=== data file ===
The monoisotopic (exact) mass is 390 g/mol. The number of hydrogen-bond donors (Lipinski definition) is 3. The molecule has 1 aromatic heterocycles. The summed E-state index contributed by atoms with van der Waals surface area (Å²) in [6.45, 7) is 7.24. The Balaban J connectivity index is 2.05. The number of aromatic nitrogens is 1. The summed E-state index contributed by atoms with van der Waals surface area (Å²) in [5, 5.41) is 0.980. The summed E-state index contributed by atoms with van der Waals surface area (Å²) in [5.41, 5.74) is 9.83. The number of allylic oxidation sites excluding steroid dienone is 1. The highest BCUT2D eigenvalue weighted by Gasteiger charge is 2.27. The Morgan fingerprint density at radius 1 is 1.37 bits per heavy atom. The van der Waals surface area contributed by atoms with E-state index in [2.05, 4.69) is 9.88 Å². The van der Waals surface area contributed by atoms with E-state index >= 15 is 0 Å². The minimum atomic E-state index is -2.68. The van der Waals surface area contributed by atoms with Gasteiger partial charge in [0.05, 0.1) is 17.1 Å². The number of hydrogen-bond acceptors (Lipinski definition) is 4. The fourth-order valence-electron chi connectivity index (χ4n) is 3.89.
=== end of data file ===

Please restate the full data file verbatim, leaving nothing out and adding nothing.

The monoisotopic (exact) mass is 390 g/mol. The number of hydrogen-bond donors (Lipinski definition) is 3. The molecule has 1 aromatic heterocycles. The summed E-state index contributed by atoms with van der Waals surface area (Å²) in [6.45, 7) is 7.24. The Balaban J connectivity index is 2.05. The number of aromatic nitrogens is 1. The summed E-state index contributed by atoms with van der Waals surface area (Å²) in [5, 5.41) is 0.980. The summed E-state index contributed by atoms with van der Waals surface area (Å²) in [5.41, 5.74) is 9.83. The number of allylic oxidation sites excluding steroid dienone is 1. The highest BCUT2D eigenvalue weighted by Gasteiger charge is 2.27. The Morgan fingerprint density at radius 1 is 1.37 bits per heavy atom. The van der Waals surface area contributed by atoms with E-state index in [2.05, 4.69) is 9.88 Å². The van der Waals surface area contributed by atoms with E-state index >= 15 is 0 Å². The minimum atomic E-state index is -2.68. The van der Waals surface area contributed by atoms with Gasteiger partial charge in [0.05, 0.1) is 17.1 Å². The number of hydrogen-bond acceptors (Lipinski definition) is 4. The fourth-order valence-electron chi connectivity index (χ4n) is 3.89.